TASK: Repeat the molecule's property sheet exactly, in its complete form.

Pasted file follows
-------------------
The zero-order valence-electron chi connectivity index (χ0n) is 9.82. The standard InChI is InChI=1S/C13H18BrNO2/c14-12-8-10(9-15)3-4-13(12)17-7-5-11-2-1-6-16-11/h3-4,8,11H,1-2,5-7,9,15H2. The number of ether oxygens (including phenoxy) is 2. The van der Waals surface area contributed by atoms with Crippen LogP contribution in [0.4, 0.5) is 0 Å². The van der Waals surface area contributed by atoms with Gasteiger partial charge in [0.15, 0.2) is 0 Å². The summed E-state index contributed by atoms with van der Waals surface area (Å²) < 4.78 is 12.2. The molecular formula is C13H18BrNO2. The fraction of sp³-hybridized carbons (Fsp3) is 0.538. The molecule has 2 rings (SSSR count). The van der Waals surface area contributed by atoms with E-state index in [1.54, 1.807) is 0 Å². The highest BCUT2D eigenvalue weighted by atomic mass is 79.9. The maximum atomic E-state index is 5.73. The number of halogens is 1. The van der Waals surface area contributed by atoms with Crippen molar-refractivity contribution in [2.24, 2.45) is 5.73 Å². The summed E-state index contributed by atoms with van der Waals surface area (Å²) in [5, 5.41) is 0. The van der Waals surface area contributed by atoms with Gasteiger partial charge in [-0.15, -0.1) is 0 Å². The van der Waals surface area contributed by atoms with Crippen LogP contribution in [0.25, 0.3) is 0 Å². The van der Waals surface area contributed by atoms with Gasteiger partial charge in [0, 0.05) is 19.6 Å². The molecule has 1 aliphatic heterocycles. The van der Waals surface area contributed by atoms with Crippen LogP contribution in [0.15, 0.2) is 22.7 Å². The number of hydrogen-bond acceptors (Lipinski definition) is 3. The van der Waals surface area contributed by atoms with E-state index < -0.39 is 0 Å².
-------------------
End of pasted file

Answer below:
The zero-order valence-electron chi connectivity index (χ0n) is 9.82. The standard InChI is InChI=1S/C13H18BrNO2/c14-12-8-10(9-15)3-4-13(12)17-7-5-11-2-1-6-16-11/h3-4,8,11H,1-2,5-7,9,15H2. The number of ether oxygens (including phenoxy) is 2. The van der Waals surface area contributed by atoms with Crippen LogP contribution in [0.4, 0.5) is 0 Å². The van der Waals surface area contributed by atoms with Gasteiger partial charge in [0.15, 0.2) is 0 Å². The summed E-state index contributed by atoms with van der Waals surface area (Å²) < 4.78 is 12.2. The molecular formula is C13H18BrNO2. The fraction of sp³-hybridized carbons (Fsp3) is 0.538. The molecule has 2 rings (SSSR count). The van der Waals surface area contributed by atoms with E-state index in [1.54, 1.807) is 0 Å². The highest BCUT2D eigenvalue weighted by atomic mass is 79.9. The maximum atomic E-state index is 5.73. The number of halogens is 1. The van der Waals surface area contributed by atoms with Crippen molar-refractivity contribution in [2.24, 2.45) is 5.73 Å². The summed E-state index contributed by atoms with van der Waals surface area (Å²) in [5, 5.41) is 0. The van der Waals surface area contributed by atoms with Gasteiger partial charge in [-0.15, -0.1) is 0 Å². The van der Waals surface area contributed by atoms with Crippen LogP contribution in [0.25, 0.3) is 0 Å². The van der Waals surface area contributed by atoms with Gasteiger partial charge in [0, 0.05) is 19.6 Å². The molecule has 1 aliphatic heterocycles. The van der Waals surface area contributed by atoms with Crippen LogP contribution in [0.15, 0.2) is 22.7 Å². The number of hydrogen-bond acceptors (Lipinski definition) is 3. The van der Waals surface area contributed by atoms with E-state index < -0.39 is 0 Å².